Fighting for Air Time in an Interview

talk too much

I’m an observer and sometime eavesdropper. It’s hard not to be when sitting at Starbucks and I see that someone is being interviewed. This morning I noticed a man reviewing and taking notes on resumes. From his body language, I could see he was waiting for someone and indeed a young woman walked in and introduced herself. Hello, I’m Taylor were the last words she got to say. I had to stay to see what would transpire. I started the stop watch on my phone and watched the interaction between interviewer and candidate. It was a full 19 minutes before he asked a question—a closed-ended one at that—and Taylor got to say yes. There was no way I was getting up until this interview was over.

For 45 minutes the interviewer talked and took notes (on what I have no idea since he did all the talking) while Taylor sat there nodding, occasionally getting a word in and looking like oh man, this interview isn’t going well. The interview ended and within a few minutes the next candidate walked in. I didn’t stay, I had seen and heard enough.

Now, I know you are all thinking he was a terrible interviewer and he was, but it’s Taylor’s responsibility in the interview to communicate her value. Here are some ways down she could have turned the interview into a more balanced conversation.

Do not wait for questions

For Taylor, the questions never came. She needed to try and find pauses where she could jump in with relevant points about her experience. This can be tough to do without sounding rude or awkward, but it’s your only option. Look for a window of opportunity and dive in. Like this:

Interviewer: “Some projects have crushing deadlines and we can pull an all-nighter. That actually happens a lot around here and…”

You: “Sorry to interrupt, but that’s great to know—during my internship last summer I found my organization skills really helpful in getting work done. I’d love to tell you about how I organize work.”

Now, wait and let the interviewer take the next step. If s/he notices what you just did, the interviewer will take your cue and ask a probing follow-up question such as, “How do you manage a heavy work load? What were some of those challenges you had?” “How did you handle these challenges?” The interview is now on track, and hopefully will stay there.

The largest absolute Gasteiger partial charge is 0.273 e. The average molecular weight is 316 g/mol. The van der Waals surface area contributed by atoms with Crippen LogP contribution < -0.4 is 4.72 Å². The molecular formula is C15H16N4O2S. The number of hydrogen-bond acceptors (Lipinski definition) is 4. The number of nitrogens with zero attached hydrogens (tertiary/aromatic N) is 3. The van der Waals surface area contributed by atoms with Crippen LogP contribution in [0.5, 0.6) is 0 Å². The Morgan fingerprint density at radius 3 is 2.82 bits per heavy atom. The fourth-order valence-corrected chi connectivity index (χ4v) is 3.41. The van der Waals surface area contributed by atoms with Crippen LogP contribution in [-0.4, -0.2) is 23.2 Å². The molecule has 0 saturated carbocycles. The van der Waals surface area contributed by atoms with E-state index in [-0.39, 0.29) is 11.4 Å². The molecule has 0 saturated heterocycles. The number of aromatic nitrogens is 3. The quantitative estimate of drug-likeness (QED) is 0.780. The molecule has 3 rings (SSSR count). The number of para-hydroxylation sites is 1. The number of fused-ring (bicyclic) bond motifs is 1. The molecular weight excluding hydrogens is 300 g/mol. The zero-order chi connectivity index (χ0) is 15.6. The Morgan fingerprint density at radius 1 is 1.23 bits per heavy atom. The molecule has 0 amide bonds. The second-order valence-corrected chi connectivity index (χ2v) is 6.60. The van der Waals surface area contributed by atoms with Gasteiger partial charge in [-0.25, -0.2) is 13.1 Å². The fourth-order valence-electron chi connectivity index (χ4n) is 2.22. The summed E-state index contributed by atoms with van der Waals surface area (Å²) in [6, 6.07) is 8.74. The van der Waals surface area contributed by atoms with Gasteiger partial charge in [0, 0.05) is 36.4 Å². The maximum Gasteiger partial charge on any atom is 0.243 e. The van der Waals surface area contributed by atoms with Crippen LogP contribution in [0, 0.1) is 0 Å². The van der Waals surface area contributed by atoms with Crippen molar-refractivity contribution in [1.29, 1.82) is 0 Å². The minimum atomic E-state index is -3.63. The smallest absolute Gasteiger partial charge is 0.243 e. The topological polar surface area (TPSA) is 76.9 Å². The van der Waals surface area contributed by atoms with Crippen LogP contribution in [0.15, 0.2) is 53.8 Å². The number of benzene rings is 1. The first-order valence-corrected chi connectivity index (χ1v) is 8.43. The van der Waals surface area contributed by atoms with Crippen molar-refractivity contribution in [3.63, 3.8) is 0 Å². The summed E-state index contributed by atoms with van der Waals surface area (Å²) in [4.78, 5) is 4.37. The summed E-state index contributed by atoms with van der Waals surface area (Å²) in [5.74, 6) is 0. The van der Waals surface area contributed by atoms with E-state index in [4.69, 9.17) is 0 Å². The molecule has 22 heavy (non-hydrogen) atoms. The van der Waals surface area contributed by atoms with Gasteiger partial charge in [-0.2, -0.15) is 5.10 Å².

If the interviewer does not take the cue from you, and begins talking some more, wait until an appropriate time to interject and transition the discussion back to yourself again. Taking the ball back into your court does not need to feel awkward. Choose your timing carefully. Do this as many times as you need in order to get your experience and accomplishments known.

Shift your position

Taylor could have used the power of body language. Shifting her position would have sent a subtle message of, “Hey, we’ve been at this for some time, it’s time to switch gears.”

When you’re ready to start diving in to the conversation, shift in your seat a bit, uncross and re-cross your legs, smile and lean forward to subtly signal that you’re ready to go. (Unfortunately, this doesn’t work in a phone interview—but quietly clearing your throat and saying a quick, “Excuse me,” can have a similar effect.)

Wrap-up the interview

Taylor did not get the chance to share what she thought and could have asked for a few extra minutes of time or the opportunity to follow up with additional details about her background. If you don’t get a chance to talk about your experience and value, you can offer to share them with the interviewer after the fact.

Interviewer: “Well, I’m out of time. Thanks so much for coming in.”

You: “Thanks for talking with me. It’s been great to hear about the position and company. I know we’re out of time, but I have some ideas about how I could contribute to the team’s goals (this shows you listened to the interviewer.) Do you have a few extra minutes now, or can I follow up with an email outlining what I have worked on?”

By doing this, you may get more time or a second chance to show off your skills—and that’s a big advantage over the other interviewees who left without getting an opportunity to talk.

Dealing with an over-talker is certainly frustrating. Be kind, smile frequently and do everything you can to get your message across.

**Taylor, my apologizes for eavesdropping.**



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